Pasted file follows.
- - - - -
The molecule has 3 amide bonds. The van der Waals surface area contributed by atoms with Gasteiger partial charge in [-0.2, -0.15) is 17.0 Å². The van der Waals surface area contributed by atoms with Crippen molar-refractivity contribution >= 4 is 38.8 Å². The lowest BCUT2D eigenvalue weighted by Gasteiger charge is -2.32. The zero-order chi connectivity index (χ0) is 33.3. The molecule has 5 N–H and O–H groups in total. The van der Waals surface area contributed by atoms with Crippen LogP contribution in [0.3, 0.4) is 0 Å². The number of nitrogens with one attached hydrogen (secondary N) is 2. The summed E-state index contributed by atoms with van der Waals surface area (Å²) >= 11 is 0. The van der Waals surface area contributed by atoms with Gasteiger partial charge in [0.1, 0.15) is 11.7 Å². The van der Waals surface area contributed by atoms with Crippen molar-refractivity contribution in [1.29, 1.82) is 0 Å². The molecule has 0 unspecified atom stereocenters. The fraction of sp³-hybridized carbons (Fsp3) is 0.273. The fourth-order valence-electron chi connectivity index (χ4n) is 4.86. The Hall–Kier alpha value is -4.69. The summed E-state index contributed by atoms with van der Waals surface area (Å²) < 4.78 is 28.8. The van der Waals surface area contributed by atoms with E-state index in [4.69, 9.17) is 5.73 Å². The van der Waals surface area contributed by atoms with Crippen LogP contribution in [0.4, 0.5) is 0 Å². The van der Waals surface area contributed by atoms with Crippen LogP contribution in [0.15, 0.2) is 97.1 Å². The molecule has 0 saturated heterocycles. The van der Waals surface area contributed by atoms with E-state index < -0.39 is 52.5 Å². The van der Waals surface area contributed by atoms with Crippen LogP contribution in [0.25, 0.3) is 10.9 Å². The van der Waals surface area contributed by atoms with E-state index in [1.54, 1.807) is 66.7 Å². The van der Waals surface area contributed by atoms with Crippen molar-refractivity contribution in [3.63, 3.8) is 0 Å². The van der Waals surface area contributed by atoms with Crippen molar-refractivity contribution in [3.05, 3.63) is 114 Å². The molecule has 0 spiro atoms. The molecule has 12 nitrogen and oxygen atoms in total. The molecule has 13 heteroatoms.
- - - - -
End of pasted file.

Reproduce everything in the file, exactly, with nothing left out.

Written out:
The molecule has 3 amide bonds. The van der Waals surface area contributed by atoms with Gasteiger partial charge in [-0.2, -0.15) is 17.0 Å². The van der Waals surface area contributed by atoms with Crippen molar-refractivity contribution >= 4 is 38.8 Å². The lowest BCUT2D eigenvalue weighted by Gasteiger charge is -2.32. The zero-order chi connectivity index (χ0) is 33.3. The molecule has 5 N–H and O–H groups in total. The van der Waals surface area contributed by atoms with Crippen LogP contribution in [0.3, 0.4) is 0 Å². The number of nitrogens with one attached hydrogen (secondary N) is 2. The summed E-state index contributed by atoms with van der Waals surface area (Å²) >= 11 is 0. The van der Waals surface area contributed by atoms with Gasteiger partial charge in [0.1, 0.15) is 11.7 Å². The van der Waals surface area contributed by atoms with Crippen molar-refractivity contribution in [1.29, 1.82) is 0 Å². The molecule has 0 unspecified atom stereocenters. The fraction of sp³-hybridized carbons (Fsp3) is 0.273. The fourth-order valence-electron chi connectivity index (χ4n) is 4.86. The Hall–Kier alpha value is -4.69. The summed E-state index contributed by atoms with van der Waals surface area (Å²) < 4.78 is 28.8. The van der Waals surface area contributed by atoms with E-state index in [4.69, 9.17) is 5.73 Å². The van der Waals surface area contributed by atoms with Crippen LogP contribution in [0.4, 0.5) is 0 Å². The van der Waals surface area contributed by atoms with Crippen LogP contribution in [0.15, 0.2) is 97.1 Å². The molecule has 0 saturated heterocycles. The van der Waals surface area contributed by atoms with E-state index < -0.39 is 52.5 Å². The van der Waals surface area contributed by atoms with Crippen LogP contribution in [0.25, 0.3) is 10.9 Å². The van der Waals surface area contributed by atoms with E-state index in [1.54, 1.807) is 66.7 Å². The van der Waals surface area contributed by atoms with Crippen molar-refractivity contribution in [3.63, 3.8) is 0 Å². The van der Waals surface area contributed by atoms with Crippen molar-refractivity contribution in [3.05, 3.63) is 114 Å². The molecule has 0 spiro atoms. The molecule has 12 nitrogen and oxygen atoms in total. The molecule has 13 heteroatoms.